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Toast by Prime Minister Viktor Orbán at a gala dinner in honour of Ilham Aliyev, President of Azerbaijan

Good afternoon, Ladies and Gentlemen.


I welcome you all with respect. The approach will be that we will speak in our mother tongue and it will be translated into English. Countries that are similar in size like to use their own language, even if the preceding formal negotiations were in English. 


In 2010 Hungary made an important decision: we looked around the world to see where we could gain strategic partners and where we could find deeper friendships, rather than just financial interests. This was because in 2010 our thinking was that we could not afford to stand on only one leg; and while NATO and the European Union are fine – although since then they have not been so fine – it was then that the decision was taken to approach Azerbaijan. That was the starting point of my friendship with President Aliyev. My respectful greetings here and now to him and his wife.    As you all know, there are Hungarian historians who believe that, during our people’s long march from the eastern part of the Urals to the Carpathian Basin, there was a period when we resided somewhere in the vicinity of Azerbaijan. This is why we were delighted when President Aliyev supported us in our bid to become observers in the Organization of Turkic States. So there is a cultural affinity here – which is not so obvious, given that we became Christians and they belong to the Muslim world. It is not easy to make friends, and it is particularly difficult for Hungarians, because, of course, when doing so one needs to forgive each other’s faults. And we Hungarians have many faults. So we have to find friends who will forgive us our faults. It is easy to make friends when the other party is perfect. I also told President Aliyev that in Hungary he can have an imperfect friend. He said that this is very interesting, but there is something more important here: that countries understand each other only when they have similar strategic and geostrategic positions. And you do not need to be a nuclear physicist to see things immediately: Azerbaijan borders Iran to the south and Russia to the north; to the west of Hungary are the German speakers, and to the east the Russians. So we know the situation and we know how difficult it is to manage a nation’s life well in these circumstances. And this has helped our friendship: since then we continue to understand each other in foreign policy terms. Over the last ten or more years I have learnt a lot from President Aliyev about how to run a country well in a complicated environment. Unfortunately, I have not learnt everything from him, because we are more on the radical side, and he is among the most moderate of politicians. And I should learn from him how to achieve results in the international arena in a moderate way. So, Mr. President, we are grateful for the last ten years or so. Recently Azerbaijan has seen many “energy friends” emerging, but we are not among them: we are friends on the basis of culture and a shared past, and we greatly appreciate the opportunities that you have offered us. You have allowed us to invest in Azerbaijan’s oil industry, which is one of our biggest foreign investments – or perhaps the biggest; and, if we behave well, there is a chance that we will have opportunities in the future.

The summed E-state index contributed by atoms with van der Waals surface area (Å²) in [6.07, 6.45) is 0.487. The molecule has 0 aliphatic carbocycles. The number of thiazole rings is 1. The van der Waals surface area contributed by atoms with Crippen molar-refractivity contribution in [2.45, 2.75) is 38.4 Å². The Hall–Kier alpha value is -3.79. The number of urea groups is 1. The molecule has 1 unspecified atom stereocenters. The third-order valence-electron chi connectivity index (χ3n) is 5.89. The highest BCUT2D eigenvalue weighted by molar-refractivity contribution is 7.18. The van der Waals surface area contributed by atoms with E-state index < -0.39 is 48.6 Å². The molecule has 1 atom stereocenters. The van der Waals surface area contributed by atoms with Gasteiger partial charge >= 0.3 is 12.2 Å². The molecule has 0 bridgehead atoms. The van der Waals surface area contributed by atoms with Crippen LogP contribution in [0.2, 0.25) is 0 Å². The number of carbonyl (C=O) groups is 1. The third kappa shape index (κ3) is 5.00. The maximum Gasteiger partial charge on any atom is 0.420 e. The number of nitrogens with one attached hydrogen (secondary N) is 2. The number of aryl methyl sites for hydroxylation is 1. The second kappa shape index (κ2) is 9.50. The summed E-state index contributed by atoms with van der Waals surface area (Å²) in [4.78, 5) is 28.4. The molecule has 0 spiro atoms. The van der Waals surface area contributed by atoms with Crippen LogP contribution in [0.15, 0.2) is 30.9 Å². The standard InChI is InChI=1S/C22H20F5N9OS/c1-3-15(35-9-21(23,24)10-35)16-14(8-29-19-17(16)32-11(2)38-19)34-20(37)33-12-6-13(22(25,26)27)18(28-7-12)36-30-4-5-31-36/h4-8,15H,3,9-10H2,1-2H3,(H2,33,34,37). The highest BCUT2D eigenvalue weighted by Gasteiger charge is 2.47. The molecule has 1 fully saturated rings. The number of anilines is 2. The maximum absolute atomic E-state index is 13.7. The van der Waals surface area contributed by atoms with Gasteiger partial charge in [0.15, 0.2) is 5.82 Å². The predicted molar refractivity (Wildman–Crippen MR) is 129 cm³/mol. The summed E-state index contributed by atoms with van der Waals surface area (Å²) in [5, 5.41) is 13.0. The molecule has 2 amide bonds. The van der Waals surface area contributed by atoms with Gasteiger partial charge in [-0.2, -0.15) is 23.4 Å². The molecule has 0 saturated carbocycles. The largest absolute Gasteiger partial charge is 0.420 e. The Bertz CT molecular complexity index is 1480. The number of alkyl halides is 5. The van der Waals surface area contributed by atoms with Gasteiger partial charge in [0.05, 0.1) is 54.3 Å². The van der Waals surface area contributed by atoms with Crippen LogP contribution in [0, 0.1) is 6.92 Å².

Mr. President,


Thank you for your visit. We are particularly grateful to your dear wife for visiting us and for the opportunity to welcome you as a married couple. This is not at all common in Western politics today, and I know from the example of the Aliyev couple that if you want to run a country well, you need to have a fine, complete family; because if you cannot create a good environment at home, how can you create a good environment for a whole nation? So today we are not just welcoming a married couple leading Azerbaijan, but also the head of a family that truly warms the Hungarian heart.


God bless Azerbaijan!